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Equity rapidly in the passive income, but then they don't feel the pressure to, you know, grind it out to working in technologies part.

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So, I'm going to pause here for just a second.

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Could you maybe move just a little closer to your Mike?

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I think that might.

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Be yes.

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You see if.

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That helps.

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So just a bit.

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OK, sorry about.

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That no, not a problem.

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We're both hand talkers.

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Yeah, that's right.

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And I know my setup here.

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I yeah, I want to make sure I don't break anything.

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So, we'll just give a.

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Pause here and then I can edit.

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This out. So, one of the things that I think we're living through right now is, is a testament to what you're talking about or especially with these young professionals who we have been taught from an early age to just kind of squirrel our money away into a 401K.

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Or an IR A, we typically don't have any kind of insight into what we're really actually investing in.

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Or have a lot of control over it.

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And now, unfortunately, I have a I'm a little concerned for my parents because we have a record high inflation.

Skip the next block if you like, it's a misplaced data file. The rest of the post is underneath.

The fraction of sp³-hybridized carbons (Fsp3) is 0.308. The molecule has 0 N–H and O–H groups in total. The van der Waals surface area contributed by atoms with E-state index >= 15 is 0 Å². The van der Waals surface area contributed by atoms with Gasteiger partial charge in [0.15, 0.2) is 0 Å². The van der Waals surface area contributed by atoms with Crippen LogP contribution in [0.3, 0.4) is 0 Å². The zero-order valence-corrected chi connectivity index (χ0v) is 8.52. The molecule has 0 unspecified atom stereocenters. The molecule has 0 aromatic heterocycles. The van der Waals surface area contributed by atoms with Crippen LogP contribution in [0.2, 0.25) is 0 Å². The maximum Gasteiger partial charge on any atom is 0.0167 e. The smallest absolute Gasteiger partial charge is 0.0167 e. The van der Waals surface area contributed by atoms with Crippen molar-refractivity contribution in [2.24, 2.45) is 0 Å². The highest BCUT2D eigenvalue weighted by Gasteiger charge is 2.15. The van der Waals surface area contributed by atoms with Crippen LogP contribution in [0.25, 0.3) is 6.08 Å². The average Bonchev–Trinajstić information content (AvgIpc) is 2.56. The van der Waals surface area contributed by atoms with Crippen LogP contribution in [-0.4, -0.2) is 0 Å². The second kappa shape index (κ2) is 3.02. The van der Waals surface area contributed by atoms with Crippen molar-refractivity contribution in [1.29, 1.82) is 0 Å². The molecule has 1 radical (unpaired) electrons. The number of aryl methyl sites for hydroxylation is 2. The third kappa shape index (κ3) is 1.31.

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Then they've planned for a certain level of budget and now things are kind of getting out of control.

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I don't think a lot of people prepare for that and the only way to do so is investing in real estate or some type of projects like you and your team are.

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A part of.

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It's true, it's true is owning assets that you know when you know when there is inflation that you'll be able to, you know, increase rents and maintain that, especially from a cash flow perspective.

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Is so important, and my heart does go out to the baby boomers who were, you know, trying to do what they were told that we're trying to follow the rules that were out there.

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The reality is, is that, you know, the financial management industry does not want to tell us the truth.

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They want to tell us what it is, is, is.

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In their interest to maintain control of our capital and This is why I fundamentally believe that you know assets under management is broken because incentives can't be aligned.

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If you know somebody is in, you know they can do nothing and still make money, there's no incentive for them to actively manage it.

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I've heard too many times from investors that you know or have even come to me because they want passive income while they are retired, their technology employees.

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And they're saying, you know, I've looked at my 401K and, you know, I was paying, you know, somebody 2% a year, not 401K, but more IRA that they were paying somebody, you know, 1%.

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To manage it 1% for the loaded fund and it's been in the same fund for 15 years. Like to me these are the things where you know, and This is why I advocate for platforms like this where.

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Say we need to educate our.

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We need to be looking towards real estate.

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And making moves.

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No, I can't agree with you more.

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So, with all of that in the moves that you've made, you've selected trailer parks as the big project here, right?

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So again, thrive Community dot fund to learn about this and and I'm guessing there's associated with the syndication because some of these trailer parks.

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That's right.

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Can get pretty expensive and but then there's a lot of cash flow.

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There is.

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Well, what made you decide to get to trailer parks?

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And how did you get there?

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Yeah, so we moved into mobile home parks.

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I was I'd spent you know I really started founded Welford Capital as a multi-family you know private equity firm where we were investing here in Central TX in Dallas, Austin, San Antonio.

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What we saw though is that.